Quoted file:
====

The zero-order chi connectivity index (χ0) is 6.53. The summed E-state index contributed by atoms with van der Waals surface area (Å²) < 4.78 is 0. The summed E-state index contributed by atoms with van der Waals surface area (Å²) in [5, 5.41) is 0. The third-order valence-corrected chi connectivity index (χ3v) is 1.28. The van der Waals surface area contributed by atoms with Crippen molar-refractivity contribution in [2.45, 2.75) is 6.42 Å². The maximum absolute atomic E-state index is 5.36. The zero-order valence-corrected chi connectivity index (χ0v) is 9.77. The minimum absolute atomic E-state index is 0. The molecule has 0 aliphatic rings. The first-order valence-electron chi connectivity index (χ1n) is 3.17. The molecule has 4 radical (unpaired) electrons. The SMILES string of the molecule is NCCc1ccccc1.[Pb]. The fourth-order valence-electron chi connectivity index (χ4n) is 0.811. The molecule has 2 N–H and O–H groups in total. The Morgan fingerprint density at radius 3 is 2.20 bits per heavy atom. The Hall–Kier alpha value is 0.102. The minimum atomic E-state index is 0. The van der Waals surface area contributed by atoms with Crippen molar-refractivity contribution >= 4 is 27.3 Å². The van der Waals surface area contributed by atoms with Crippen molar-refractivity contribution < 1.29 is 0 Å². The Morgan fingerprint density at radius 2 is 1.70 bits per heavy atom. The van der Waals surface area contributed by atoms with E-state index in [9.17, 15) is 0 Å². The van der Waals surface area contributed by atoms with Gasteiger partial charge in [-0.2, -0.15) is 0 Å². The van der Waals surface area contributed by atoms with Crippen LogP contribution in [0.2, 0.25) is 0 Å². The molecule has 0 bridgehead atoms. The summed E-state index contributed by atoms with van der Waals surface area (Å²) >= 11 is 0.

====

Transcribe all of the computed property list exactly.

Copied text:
The zero-order chi connectivity index (χ0) is 6.53. The summed E-state index contributed by atoms with van der Waals surface area (Å²) < 4.78 is 0. The summed E-state index contributed by atoms with van der Waals surface area (Å²) in [5, 5.41) is 0. The third-order valence-corrected chi connectivity index (χ3v) is 1.28. The van der Waals surface area contributed by atoms with Crippen molar-refractivity contribution in [2.45, 2.75) is 6.42 Å². The maximum absolute atomic E-state index is 5.36. The zero-order valence-corrected chi connectivity index (χ0v) is 9.77. The minimum absolute atomic E-state index is 0. The molecule has 0 aliphatic rings. The first-order valence-electron chi connectivity index (χ1n) is 3.17. The molecule has 4 radical (unpaired) electrons. The SMILES string of the molecule is NCCc1ccccc1.[Pb]. The fourth-order valence-electron chi connectivity index (χ4n) is 0.811. The molecule has 2 N–H and O–H groups in total. The Morgan fingerprint density at radius 3 is 2.20 bits per heavy atom. The Hall–Kier alpha value is 0.102. The minimum atomic E-state index is 0. The van der Waals surface area contributed by atoms with Crippen molar-refractivity contribution >= 4 is 27.3 Å². The van der Waals surface area contributed by atoms with Crippen molar-refractivity contribution < 1.29 is 0 Å². The Morgan fingerprint density at radius 2 is 1.70 bits per heavy atom. The van der Waals surface area contributed by atoms with E-state index in [9.17, 15) is 0 Å². The van der Waals surface area contributed by atoms with Gasteiger partial charge in [-0.2, -0.15) is 0 Å². The van der Waals surface area contributed by atoms with Crippen LogP contribution in [0.2, 0.25) is 0 Å². The molecule has 0 bridgehead atoms. The summed E-state index contributed by atoms with van der Waals surface area (Å²) >= 11 is 0.